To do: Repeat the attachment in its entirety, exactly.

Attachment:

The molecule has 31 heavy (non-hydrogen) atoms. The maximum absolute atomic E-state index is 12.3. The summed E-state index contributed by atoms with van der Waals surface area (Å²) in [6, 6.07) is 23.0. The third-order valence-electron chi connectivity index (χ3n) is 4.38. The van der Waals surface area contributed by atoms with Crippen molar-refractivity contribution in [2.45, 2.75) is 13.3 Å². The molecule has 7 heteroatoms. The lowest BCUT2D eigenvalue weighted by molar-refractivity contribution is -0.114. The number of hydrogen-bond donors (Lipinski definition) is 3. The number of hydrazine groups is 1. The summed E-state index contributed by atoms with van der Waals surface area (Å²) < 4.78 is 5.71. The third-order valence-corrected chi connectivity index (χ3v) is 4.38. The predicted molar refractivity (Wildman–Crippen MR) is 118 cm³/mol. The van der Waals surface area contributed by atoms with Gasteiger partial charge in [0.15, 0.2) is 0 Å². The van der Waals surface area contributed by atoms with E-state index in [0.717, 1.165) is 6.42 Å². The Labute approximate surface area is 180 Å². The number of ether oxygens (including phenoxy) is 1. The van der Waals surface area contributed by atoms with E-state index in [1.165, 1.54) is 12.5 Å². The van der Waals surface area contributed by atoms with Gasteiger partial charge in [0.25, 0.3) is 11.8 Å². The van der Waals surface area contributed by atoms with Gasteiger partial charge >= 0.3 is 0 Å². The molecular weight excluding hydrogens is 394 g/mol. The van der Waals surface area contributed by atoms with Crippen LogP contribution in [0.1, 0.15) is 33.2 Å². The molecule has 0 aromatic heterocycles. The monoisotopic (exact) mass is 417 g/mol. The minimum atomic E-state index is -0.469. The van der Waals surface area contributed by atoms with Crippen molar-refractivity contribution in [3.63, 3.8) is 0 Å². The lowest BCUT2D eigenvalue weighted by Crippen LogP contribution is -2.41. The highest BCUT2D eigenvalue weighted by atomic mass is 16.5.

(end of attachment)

The molecule has 31 heavy (non-hydrogen) atoms. The maximum absolute atomic E-state index is 12.3. The summed E-state index contributed by atoms with van der Waals surface area (Å²) in [6, 6.07) is 23.0. The third-order valence-electron chi connectivity index (χ3n) is 4.38. The van der Waals surface area contributed by atoms with Crippen molar-refractivity contribution in [2.45, 2.75) is 13.3 Å². The molecule has 7 heteroatoms. The lowest BCUT2D eigenvalue weighted by molar-refractivity contribution is -0.114. The number of hydrogen-bond donors (Lipinski definition) is 3. The number of hydrazine groups is 1. The summed E-state index contributed by atoms with van der Waals surface area (Å²) < 4.78 is 5.71. The third-order valence-corrected chi connectivity index (χ3v) is 4.38. The predicted molar refractivity (Wildman–Crippen MR) is 118 cm³/mol. The van der Waals surface area contributed by atoms with Gasteiger partial charge in [0.15, 0.2) is 0 Å². The van der Waals surface area contributed by atoms with E-state index in [0.717, 1.165) is 6.42 Å². The Labute approximate surface area is 180 Å². The number of ether oxygens (including phenoxy) is 1. The van der Waals surface area contributed by atoms with E-state index in [1.165, 1.54) is 12.5 Å². The van der Waals surface area contributed by atoms with Gasteiger partial charge in [0.25, 0.3) is 11.8 Å². The van der Waals surface area contributed by atoms with Gasteiger partial charge >= 0.3 is 0 Å². The molecular weight excluding hydrogens is 394 g/mol. The van der Waals surface area contributed by atoms with Crippen LogP contribution in [0.1, 0.15) is 33.2 Å². The molecule has 0 aromatic heterocycles. The monoisotopic (exact) mass is 417 g/mol. The minimum atomic E-state index is -0.469. The van der Waals surface area contributed by atoms with Crippen molar-refractivity contribution in [3.63, 3.8) is 0 Å². The lowest BCUT2D eigenvalue weighted by Crippen LogP contribution is -2.41. The highest BCUT2D eigenvalue weighted by atomic mass is 16.5.